Friday round-up: A week in tech


The naughty North Koreans have allegedly nicked South Korea and America’s war plans. Tsk.

According to Rhee Cheol-hee, a member of the south’s National Assembly, battle documents were hacked from a military database.

Apparently, a gobsmacking 235gbs of data were stolen – how much detail do you need to say ‘bomb, shell, rocket, pound and burn relentlessly’?

Anyhow, America’s centre for blowing things up, the Pentagon, won’t comment on the incident, no doubt happy to leave important correspondence like that to the Commander in Chief, who famously uses the diplomatic channel ‘Twitter’ to clearheadedly inform and calm all.

Full story here.


The Equifax debacle took yet a deeper tumble into the depths of Shamblesville this week.

The bungling company admitted a few weeks ago that 400,000 UK customers had their details stolen during a big hack in May. However, that number has turned out to be slightly off the mark: it’s actually 15.2 million customers. A small adjustment, then. The victims will now be written to, assuming Equifax don’t somehow screw that up too.

But why have one embarrassing fiasco in a week when you can have two? The firm was also forced to take down its customer website after hackers took control and redirected those accessing it to pages that installed adware on their devices!

Why is anyone STILL trying to access Equifax’s webpage as if it’s a viable enterprise to do business with?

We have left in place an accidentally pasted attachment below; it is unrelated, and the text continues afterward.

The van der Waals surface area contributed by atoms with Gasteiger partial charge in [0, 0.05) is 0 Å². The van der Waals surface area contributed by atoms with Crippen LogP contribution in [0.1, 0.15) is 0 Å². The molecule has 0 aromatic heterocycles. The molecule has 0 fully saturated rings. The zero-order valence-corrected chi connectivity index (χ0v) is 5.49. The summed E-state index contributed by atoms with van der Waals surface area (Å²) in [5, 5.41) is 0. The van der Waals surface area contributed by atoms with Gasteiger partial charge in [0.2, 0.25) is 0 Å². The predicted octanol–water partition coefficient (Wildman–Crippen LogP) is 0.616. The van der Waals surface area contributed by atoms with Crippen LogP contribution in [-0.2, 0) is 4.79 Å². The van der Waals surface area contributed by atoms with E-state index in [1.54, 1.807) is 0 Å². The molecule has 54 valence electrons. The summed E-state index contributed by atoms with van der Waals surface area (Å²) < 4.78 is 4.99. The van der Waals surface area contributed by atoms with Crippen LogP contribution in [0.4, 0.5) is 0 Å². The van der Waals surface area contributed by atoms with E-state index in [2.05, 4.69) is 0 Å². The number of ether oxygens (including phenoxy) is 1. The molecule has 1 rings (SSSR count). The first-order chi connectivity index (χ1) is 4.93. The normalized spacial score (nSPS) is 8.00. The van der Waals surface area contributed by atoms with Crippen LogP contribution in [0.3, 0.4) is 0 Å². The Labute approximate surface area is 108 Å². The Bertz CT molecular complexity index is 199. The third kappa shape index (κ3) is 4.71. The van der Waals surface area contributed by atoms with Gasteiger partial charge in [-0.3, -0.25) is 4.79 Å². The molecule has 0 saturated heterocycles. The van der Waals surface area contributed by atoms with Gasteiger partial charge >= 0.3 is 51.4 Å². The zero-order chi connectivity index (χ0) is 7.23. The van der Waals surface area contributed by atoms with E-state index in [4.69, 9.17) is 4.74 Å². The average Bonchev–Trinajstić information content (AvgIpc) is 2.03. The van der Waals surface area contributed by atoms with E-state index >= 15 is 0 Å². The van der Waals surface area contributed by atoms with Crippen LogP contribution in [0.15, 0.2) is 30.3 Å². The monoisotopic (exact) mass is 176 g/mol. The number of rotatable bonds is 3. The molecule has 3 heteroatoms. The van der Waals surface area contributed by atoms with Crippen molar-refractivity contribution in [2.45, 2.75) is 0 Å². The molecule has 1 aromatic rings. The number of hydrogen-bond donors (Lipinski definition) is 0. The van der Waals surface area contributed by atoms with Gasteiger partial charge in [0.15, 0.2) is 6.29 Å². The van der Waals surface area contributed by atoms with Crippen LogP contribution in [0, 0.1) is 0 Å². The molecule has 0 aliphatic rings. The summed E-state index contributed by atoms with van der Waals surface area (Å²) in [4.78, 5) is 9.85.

Full story here.


Modern, cool tech firm Twitter sort of waded into the grotesque Harvey Weinstein affair this week – by banning an actress who claims she was a victim of the vast creep.

The social media network locked Rose McGowan’s account for 12 hours after she got into a spat with the abysmal Ben Affleck, who she accused of lying about his knowledge of Weinstein’s predilections.

Or so it appeared! Turns out, Twitter actually suspended her account for publishing a private phone number (whose I don’t know), and said they would activate it again when she deleted the offending tweet.

So, you can get suspended for tweeting a phone number but not for threatening to destroy a country, as Mr Trump did last month on the network. The plot thickens…

More here.


Friday round-up: A week in tech

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